SLIGHTLY SCARLET didn’t get much attention in 1956, the adaptation of James M. Cain’s novel “Love’s Lovely Counterfeit” only making it to 115th place among the years crop, with a gross of $2,800,000. But time has been good to the torrid Technicolor tease, a quietly hysterical, innuendo-laced, naughty noir centering on corruption, thanks mainly to its bold visual package, a sexy showcase for a matched pair of Hollywood’s more ravishing redheads. *
‘Ben Grace’ (John Payne) is the brains behind the organization of ruthless hood ‘Solly Caspar’ (Ted de Corsia), who runs the rackets that plague Bay City. While digging up dirt with which to smear an honest mayoral candidate, double-dealing Ben finds his dirty lucky hands full of two sisters, ‘June Lyons’ (Rhonda Fleming), the clean candidate’s secretary and coy girlfriend, and June’s klepto-nympho sister ‘Dorothy’ (Arlene Dahl), fresh out of prison and hot as the upholstery on the backseat of a convertible in Death Valley. June’s not exactly an onion milkshake, either: both flaming dames fall for Ben. Not one to play the sap, Ben works the percentages, the angles and the curves. While the sizzling siblings seem to have a…um..close..relationship, June has some measure of control, but Dorothy is as stable as nitroglycerin in a baseball. The brutish Solly, meanwhile, when he’s not slapping people, has a way with words: as his goons dump a reporter out an upper-story window, he suggests “Let’s see if we can beat him down.”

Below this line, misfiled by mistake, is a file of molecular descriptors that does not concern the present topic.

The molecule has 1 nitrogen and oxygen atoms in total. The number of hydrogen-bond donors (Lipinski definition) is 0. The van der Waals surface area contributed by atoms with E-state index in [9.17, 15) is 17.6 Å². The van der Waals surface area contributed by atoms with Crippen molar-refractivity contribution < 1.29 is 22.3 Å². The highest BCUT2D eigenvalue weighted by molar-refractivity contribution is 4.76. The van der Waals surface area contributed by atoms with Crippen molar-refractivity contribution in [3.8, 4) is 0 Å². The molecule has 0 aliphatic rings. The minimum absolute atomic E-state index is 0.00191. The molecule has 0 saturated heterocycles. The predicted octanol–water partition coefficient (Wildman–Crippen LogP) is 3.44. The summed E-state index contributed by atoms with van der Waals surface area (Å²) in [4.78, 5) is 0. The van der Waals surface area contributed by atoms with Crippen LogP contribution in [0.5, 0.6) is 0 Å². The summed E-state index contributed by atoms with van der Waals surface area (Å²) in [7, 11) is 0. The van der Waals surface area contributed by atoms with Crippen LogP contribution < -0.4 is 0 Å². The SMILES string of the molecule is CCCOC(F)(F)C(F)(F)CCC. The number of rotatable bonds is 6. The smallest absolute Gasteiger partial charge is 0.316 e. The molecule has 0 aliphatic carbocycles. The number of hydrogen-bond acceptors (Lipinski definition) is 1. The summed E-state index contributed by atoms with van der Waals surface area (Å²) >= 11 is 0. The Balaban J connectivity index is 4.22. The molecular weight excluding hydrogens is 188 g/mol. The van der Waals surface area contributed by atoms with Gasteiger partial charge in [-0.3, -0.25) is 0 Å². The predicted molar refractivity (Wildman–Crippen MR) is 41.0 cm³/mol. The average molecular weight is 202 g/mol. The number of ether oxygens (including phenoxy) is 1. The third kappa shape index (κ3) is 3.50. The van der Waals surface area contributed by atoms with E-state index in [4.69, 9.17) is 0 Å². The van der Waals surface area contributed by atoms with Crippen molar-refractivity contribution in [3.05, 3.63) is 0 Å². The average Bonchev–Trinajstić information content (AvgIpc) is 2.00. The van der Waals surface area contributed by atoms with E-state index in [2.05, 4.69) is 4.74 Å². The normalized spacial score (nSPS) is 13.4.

Cain’s 178-page 1942 story is pure pulp malarkey, the script version by Robert Blees (Magnificent Obsession) is amusing hooey, and the direction from prolific, proficient old-timer Allan Dwan (Sands Of Iwo Jima), is just serviceable. What makes the tawdry tale work so well is the casting, the color cinematography by John Alton and the abandon-all-decorum decor in the art direction, swank digs accentuated by the deft use of shadows and the just-right vivid/garish color selection for highlighting. Those sets are killers, but Alcott’s love-them-tender camera really goes to town with the faces and forms of Fleming and Dahl (she’s also given credit on the cool costuming as ‘Arlene Dahl creations’).
Payne’s solidly sleazy, de Corsia happy in his nastiness. Fleming, 33, flaunts her figure with some of those atomic-brassier-meets-straining-sweater arrangements the 50s gainfully employed, but the ace part goes to the delirious Dahl, 31, who appears to be having the time of her life as the come-hither-and-make-it-now hellion, an EverReady battery of sinful delight.
99 minutes, with Kent Taylor, Buddy Baer, Ellen Corby, Lance Fuller, Myron Healey.
* The red-tressed, bed-dressed vixens of Slightly Scarlet had some lascivious company in ’56, signs of a thaw in the moral iceberg of the Eisenhower Era. Dorothy Malone was downright wanton in Written On The Wind, the self-caricature superstructure of Jayne Mansfield in The Girl Can’t Help It was up against Marilyn Monroe spilling out of her costume in Bus Stop, Carroll Baker raised temperatures (and Catholic fury) as Baby Doll, and if our homegrown pep squad wasn’t heat-seeking enough, Brigitte Bardot thanked us for D-Day via…And God Created Woman. If the brazen B-flick Slightly Scarlet had been a higher profile release, it may well have stirred prude pudding, as you have to be fairly dense (and pretty dull) to not put six and nine together over the girls interpretation of sisterhood.
Word around Cell Block 99 is that in the 70s there were whispers of a more explicit re-do with Bardot and Catherine Deneuve, but that carnal collision didn’t develop: more proof the Universe is heartless.